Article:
Anthony Miccio: A "Lay Lady Lay" for the CMT set, which I can't pretend I'm a member of.
Thomas Inskeep: In much the same way that Kelly Clarkson’s gotten past the American Idol label, Gracin’s proving you can’t limit him to that, either. He’s an affable, middle-of-the-road country singer with a winning smile and pleasing voice, here singing a PG-rated sexy song about a night spent in with his ladyfriend. Reminiscent of a slew of mid-‘90s male singers (Chad Brock, Tracy Lawrence, et.al.), Gracin probably won’t have a career 10 years from now, but he’s a fine enough addition to the charts these days.
The Pussycat Dolls - Stickwitu
Ian Mathers: If you're going to spell it “Stickwitu”, don't pronounce it “Stickwitchu”. That's just lazy. I know the lyrical sentiments are a little more enlightened, but I can't avoid thinking of this as the “you'll do, so don't leave” song. Nobody is going to take her higher, so she'll have to stick with you. Ouch. Fated to soundtrack high school proms for at least a while, and about as doomed as most of the relationships it will soundtrack.
Anthony Miccio: The verse is less than memorable, but this song has my favorite Mariah chorus of the year and it's not too much a chore to hear it.
Alfred Soto: Awright, ladies, so you got him away from his un-hot girlfriend. You gotta do more than this if you think you’re this much hotter.
Thomas Inskeep: What is this, worst singles of the year week? Quite possibly the most pointless ballad of the year - ballads are for singers, and this striptease crew may be good at what they do, but that’s strippin’. “Don’t Cha” got over thanks to Cee-Lo’s writing and production; this has neither.
Rihanna – If It's Lovin' That You Want
Ian Mathers: This is lush. Something about the way they do the echo, I think, plus the live-sounding drums, reggae guitar hits, etc. Although she doesn't sound like the same person from “Pon De Replay”, Rihanna still kills this. A little Amerie at times, but distinctive enough to carry the song. I really wish this had hit back in July.
Anthony Miccio: I enjoy the dub echo and the track is competent, but Rhianna's presence over it less commanding than Ashanti's on the similarly psychedelic "Happy." Not a good thing.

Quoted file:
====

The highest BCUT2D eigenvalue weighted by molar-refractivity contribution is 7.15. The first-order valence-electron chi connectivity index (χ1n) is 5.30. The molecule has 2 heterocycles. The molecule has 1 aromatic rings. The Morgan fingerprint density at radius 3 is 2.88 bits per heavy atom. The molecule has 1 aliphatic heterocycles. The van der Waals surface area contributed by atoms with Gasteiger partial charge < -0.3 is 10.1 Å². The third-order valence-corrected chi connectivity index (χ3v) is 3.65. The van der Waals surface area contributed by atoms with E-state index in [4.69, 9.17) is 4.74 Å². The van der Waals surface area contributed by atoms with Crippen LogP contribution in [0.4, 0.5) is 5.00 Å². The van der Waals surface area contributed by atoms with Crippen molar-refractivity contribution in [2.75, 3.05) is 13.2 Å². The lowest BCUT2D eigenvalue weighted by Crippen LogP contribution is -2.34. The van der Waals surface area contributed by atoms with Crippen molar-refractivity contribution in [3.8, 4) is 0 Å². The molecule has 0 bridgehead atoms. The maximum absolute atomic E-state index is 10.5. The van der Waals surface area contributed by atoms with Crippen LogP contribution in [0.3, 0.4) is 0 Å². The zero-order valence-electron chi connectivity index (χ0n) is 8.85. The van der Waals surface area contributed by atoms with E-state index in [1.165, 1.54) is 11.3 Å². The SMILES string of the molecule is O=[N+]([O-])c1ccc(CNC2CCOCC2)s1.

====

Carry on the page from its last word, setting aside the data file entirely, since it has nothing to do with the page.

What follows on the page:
Alfred Soto: Rihanna dear, if it’s really lovin’ you want, you’re gonna need more than that walk. And guys don’t need any more friends.
Thomas Inskeep: I’m one of the few who thought “Pon de Replay” was terribly overrated, but I’ve got a feeling that more will agree with me on this one. “If It’s Lovin’” is another limp “Caribbean” groove topped by Rihanna’s wispy (read: barely there) vocals. What does Jay-Z see in this chick?
Shinedown - Save Me
Ian Mathers: For a second there the intro made me think they were going to do something surfy with this song, rather than the same ol' Default Nickelback / Creedisms. Save him from his blasphemy, or something, but shouldn't he really save himself? I think they'd like to be forboding, but they just end up sounding like a really talented Soundgarden cover band.
Anthony Miccio: It's remarkable how this track emulates both the casual musicianship of Audioslave's instrumental trio (rolling verse, genuinely dynamic climax) as well as the earnest, pea-brained wailing of Chris Corrnell ("save me if you can/ from the blasphemy in my wasteland". Is it really this hard for good bands to find inspiring lead singers or do people really enjoy the idea of a humorless Sammy Hagar?
Alfred Soto: Dear Jesus: save me from plodding white men with Chris Cornell clones at the mic who invoke thy name in vain.
By: US Stylus Staff
Published on: 2005-10-31